Brewer's Ed

Diacetyl and Hop Creep

A quick runthrough on everybody’s favorite (or perhaps most feared) VDK

By Shana Solarte

May 8, 2023

What is diacetyl?

Diacetyl is an organic compound in a class of vicinal diketones (VDKs), and is a natural byproduct of fermentation. When yeast get to work synthesizing the amino acids valine and leucine they produce an intermediate molecule called alpha-acetolactate. The conversion of this intermediate to valine requires a few more steps, one of which is a relatively slower process. Excess alpha-acetolactate builds up and some is excreted by the cell into the surrounding beer where it spontaneously reacts to make diacetyl. However, this isn’t a problem because healthy cells can reabsorb and convert that diacetyl to a flavorless compound called 2,3‑butanediol, and your sensory panel (and those atop a bar stool) will be none the wiser. 

In a perfect world, this process would run smoothly and efficiently every time. However, low free amino nitrogen (FAN) levels in wort will make yeast cells work harder, as will underpitching. Poorly aerated wort and low ATP levels can also reduce efficiency, and higher fermentation temperatures will speed up all these processes and make it so the yeast cells can’t reabsorb diacetyl quite as readily. So in short: give your yeast the nutrients it needs and give it time and a cozy temperature range to do its thing. Happy, healthy yeast can clean up after itself.


Tasters usually perceive diacetyl as butterscotch or a generally buttery aroma, reminiscent of movie theater popcorn. Some tasters claim that diacetyl reminds them of warm or sour milk. One important thing to note is that some tasters may be anosmic to diacetyl, meaning they can’t smell or taste the buttery notes described by others. Fortunately, diacetyl can often manifest as a slick or oily sensation on the palate, giving tasters an additional component to look out for when tasting.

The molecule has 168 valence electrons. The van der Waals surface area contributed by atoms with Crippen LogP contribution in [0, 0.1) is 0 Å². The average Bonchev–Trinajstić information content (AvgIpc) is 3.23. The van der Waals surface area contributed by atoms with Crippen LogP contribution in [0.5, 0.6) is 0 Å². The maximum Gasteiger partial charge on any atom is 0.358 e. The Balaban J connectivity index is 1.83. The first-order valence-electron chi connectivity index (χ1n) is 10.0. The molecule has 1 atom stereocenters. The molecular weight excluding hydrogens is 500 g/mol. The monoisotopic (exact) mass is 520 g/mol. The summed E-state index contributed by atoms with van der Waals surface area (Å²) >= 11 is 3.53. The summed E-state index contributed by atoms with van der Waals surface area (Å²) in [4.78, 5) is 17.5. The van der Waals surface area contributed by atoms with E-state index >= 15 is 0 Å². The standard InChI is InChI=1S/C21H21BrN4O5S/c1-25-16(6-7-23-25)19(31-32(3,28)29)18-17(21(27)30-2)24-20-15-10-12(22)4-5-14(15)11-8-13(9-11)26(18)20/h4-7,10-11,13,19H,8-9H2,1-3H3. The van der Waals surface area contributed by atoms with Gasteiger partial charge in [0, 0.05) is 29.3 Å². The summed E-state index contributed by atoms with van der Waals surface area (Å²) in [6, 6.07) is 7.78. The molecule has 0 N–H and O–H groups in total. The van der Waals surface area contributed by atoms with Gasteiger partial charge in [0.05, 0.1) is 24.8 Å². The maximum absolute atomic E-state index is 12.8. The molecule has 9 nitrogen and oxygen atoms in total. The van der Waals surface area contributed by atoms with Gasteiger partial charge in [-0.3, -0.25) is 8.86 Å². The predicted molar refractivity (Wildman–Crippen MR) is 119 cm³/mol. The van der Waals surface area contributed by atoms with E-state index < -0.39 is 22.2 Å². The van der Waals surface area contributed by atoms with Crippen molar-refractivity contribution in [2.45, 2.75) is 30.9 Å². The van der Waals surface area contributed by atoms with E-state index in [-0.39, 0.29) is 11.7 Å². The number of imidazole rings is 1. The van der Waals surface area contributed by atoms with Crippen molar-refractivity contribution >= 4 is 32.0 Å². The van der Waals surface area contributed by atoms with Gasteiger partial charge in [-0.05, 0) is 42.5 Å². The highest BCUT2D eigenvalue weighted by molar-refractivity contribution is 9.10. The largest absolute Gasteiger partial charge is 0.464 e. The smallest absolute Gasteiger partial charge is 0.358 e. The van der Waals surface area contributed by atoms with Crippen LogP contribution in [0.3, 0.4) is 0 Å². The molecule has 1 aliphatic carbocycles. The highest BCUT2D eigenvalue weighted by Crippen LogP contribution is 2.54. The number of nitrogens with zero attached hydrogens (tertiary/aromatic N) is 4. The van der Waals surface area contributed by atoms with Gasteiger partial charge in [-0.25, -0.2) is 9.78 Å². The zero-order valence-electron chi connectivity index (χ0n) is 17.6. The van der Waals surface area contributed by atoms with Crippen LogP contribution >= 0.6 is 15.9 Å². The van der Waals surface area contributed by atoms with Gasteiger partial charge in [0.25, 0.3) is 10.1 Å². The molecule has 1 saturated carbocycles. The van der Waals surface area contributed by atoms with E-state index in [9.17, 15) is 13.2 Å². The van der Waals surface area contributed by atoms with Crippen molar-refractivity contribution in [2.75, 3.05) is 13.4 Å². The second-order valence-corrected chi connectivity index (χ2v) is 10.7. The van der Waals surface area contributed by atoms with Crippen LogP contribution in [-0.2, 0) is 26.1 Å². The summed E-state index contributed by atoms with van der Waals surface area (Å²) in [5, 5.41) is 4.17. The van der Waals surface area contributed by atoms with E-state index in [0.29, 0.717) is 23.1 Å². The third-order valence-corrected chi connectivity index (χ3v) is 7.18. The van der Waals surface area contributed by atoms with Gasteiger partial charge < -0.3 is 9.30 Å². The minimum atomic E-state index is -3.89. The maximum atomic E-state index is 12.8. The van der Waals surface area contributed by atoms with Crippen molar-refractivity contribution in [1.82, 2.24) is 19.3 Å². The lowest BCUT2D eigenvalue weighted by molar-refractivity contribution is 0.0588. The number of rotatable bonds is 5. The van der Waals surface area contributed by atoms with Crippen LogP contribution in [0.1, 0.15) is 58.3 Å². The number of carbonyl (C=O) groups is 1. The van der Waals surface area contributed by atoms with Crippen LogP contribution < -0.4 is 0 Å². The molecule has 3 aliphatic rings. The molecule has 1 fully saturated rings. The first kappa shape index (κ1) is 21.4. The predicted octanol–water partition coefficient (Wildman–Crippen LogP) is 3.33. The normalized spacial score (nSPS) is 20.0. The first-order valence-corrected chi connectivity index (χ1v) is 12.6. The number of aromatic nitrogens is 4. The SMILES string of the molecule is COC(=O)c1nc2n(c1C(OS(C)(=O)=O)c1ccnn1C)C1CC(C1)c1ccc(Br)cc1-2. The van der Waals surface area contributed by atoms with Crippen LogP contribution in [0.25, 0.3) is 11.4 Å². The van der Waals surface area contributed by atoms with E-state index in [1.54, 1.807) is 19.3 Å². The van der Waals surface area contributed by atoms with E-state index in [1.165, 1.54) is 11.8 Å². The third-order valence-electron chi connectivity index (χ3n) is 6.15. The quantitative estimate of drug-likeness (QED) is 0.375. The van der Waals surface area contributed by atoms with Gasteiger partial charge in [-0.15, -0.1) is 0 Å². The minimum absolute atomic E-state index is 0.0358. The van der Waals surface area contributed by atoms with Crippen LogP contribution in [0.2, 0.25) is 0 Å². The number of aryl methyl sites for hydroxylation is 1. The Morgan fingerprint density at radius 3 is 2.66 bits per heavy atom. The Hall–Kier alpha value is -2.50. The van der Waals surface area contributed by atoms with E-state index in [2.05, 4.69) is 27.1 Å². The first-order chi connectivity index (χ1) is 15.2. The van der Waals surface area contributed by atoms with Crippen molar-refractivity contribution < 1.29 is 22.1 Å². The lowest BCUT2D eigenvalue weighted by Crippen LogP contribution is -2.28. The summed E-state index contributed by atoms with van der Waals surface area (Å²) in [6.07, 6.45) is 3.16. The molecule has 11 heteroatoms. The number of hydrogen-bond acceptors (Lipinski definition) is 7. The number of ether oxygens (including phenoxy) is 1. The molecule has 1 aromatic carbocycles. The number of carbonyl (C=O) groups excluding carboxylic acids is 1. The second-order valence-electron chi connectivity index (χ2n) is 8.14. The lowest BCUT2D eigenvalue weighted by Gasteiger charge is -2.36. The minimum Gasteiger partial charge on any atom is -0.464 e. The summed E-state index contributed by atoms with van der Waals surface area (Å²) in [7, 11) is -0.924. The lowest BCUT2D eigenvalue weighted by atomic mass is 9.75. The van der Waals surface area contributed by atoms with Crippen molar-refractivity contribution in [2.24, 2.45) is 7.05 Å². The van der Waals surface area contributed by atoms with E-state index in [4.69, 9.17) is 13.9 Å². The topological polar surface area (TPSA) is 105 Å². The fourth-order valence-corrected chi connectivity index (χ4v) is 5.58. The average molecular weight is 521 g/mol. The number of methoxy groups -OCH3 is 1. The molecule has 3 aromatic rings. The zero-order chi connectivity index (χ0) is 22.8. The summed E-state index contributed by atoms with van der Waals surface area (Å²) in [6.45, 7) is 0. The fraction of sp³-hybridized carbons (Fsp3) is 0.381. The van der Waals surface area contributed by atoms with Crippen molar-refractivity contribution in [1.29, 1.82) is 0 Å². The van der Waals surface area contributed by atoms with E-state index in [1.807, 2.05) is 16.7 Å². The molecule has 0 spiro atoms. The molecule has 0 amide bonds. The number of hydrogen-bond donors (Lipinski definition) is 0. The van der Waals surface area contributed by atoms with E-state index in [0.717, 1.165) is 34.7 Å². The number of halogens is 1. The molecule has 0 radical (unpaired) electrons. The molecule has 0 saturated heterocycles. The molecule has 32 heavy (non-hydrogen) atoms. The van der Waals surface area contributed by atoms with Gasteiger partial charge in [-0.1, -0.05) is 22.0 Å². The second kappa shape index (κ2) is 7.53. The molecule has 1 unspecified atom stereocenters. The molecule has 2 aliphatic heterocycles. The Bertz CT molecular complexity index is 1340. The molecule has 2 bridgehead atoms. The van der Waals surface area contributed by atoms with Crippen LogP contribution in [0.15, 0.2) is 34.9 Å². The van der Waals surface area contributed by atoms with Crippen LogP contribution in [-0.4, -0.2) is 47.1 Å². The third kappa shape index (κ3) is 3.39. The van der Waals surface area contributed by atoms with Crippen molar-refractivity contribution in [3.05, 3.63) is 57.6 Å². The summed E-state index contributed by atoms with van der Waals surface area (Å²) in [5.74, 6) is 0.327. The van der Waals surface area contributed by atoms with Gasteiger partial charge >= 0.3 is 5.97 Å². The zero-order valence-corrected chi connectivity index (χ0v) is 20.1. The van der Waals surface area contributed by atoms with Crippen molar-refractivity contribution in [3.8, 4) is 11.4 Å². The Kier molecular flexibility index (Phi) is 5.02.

Diacetyl and hop creep

When dry hopping is performed late- or post fermentation, the yeast are no longer in an ideal environment like they were when the wort was fresh and sweet. At the end of fermentation the beer lacks nitrogen and sugars, so fermentation slows down and will essentially stop once terminal gravity is reached. The hops introduce enzymes, which liberate more fermentable sugars. The yeast’s metabolism kicks back into gear to consume the sugar, but they still don’t have all the nutrients they need. Consequently the yeast start to manufacture their own amino acids, including valine and leucine, and once again diacetyl is produced. But with their metabolism slowed by a nutrient-depleted and stressful environment of finished beer, the reabsorption of diacetyl is much slower, and aroma-active diacetyl will remain in the beer, much to the detriment of the drinker and your QA panel.

Methods to mitigate hop creep

1. Limit the potential

  • Use hops with high diastase activity in the whirlpool, and low diastase activity for the dry hop (hop suppliers may have this info)
  • Target more conversion in the mash — don’t leave behind future snacks for enzymes to chomp on
  • An early charge of dry hop can minimize creep potential of later additions

2. Ride it out

  • Time your dry hop for when the yeast is still active (pre-diacetyl rest)

3. Prevent it with a cold, short dry hop

  • Get through fermentation, crash cool, dry hop for a short contact time
  • Can be a little risky if enzymes have a chance to convert later in warm storage

4. Pasteurize/inactivate hop enzymes

  • Direct inactivation of hops (e.g., sous vide hop trials)
  • Very low pasteurization unit targets with a flash pasteurizer can be used to inactivate enzymes

Hop creep takeaways

  • Hop creep happens and it is manageable. You can find creative ways to mitigate it while still getting the benefits of yeast repitching, flavor, and haze. 
  • Think about changing your yeast strain and/or approach if you continue to see stubborn diacetyl or trailing fermentations in your tanks. 
  • Think about what you are asking of your yeast: I’m on my last legs doing my best to clean up your beer, and now you go and stress me out with a dry hop.” — Your Beloved Chico

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